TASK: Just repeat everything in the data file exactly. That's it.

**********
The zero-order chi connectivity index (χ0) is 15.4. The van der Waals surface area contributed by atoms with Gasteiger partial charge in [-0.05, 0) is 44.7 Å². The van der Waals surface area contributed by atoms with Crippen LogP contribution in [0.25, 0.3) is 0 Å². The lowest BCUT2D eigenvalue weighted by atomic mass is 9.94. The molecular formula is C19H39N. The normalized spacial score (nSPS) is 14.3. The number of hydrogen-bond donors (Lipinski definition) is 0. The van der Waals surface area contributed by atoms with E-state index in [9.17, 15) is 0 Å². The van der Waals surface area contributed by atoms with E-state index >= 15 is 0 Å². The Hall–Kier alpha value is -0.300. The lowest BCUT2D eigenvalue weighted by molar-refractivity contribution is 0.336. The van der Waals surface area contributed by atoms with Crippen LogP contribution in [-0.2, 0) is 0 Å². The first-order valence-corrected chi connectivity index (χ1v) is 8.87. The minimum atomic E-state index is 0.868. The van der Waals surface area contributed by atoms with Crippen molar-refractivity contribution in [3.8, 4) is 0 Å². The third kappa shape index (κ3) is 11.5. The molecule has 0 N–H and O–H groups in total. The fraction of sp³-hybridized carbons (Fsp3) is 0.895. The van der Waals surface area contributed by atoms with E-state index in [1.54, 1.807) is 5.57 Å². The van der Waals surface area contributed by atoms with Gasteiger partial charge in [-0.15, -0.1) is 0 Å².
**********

The zero-order chi connectivity index (χ0) is 15.4. The van der Waals surface area contributed by atoms with Gasteiger partial charge in [-0.05, 0) is 44.7 Å². The van der Waals surface area contributed by atoms with Crippen LogP contribution in [0.25, 0.3) is 0 Å². The lowest BCUT2D eigenvalue weighted by atomic mass is 9.94. The molecular formula is C19H39N. The normalized spacial score (nSPS) is 14.3. The number of hydrogen-bond donors (Lipinski definition) is 0. The van der Waals surface area contributed by atoms with E-state index in [9.17, 15) is 0 Å². The van der Waals surface area contributed by atoms with E-state index >= 15 is 0 Å². The Hall–Kier alpha value is -0.300. The lowest BCUT2D eigenvalue weighted by molar-refractivity contribution is 0.336. The van der Waals surface area contributed by atoms with Crippen LogP contribution in [-0.2, 0) is 0 Å². The first-order valence-corrected chi connectivity index (χ1v) is 8.87. The minimum atomic E-state index is 0.868. The van der Waals surface area contributed by atoms with Crippen molar-refractivity contribution in [3.8, 4) is 0 Å². The third kappa shape index (κ3) is 11.5. The molecule has 0 N–H and O–H groups in total. The fraction of sp³-hybridized carbons (Fsp3) is 0.895. The van der Waals surface area contributed by atoms with E-state index in [1.54, 1.807) is 5.57 Å². The van der Waals surface area contributed by atoms with Gasteiger partial charge in [-0.15, -0.1) is 0 Å².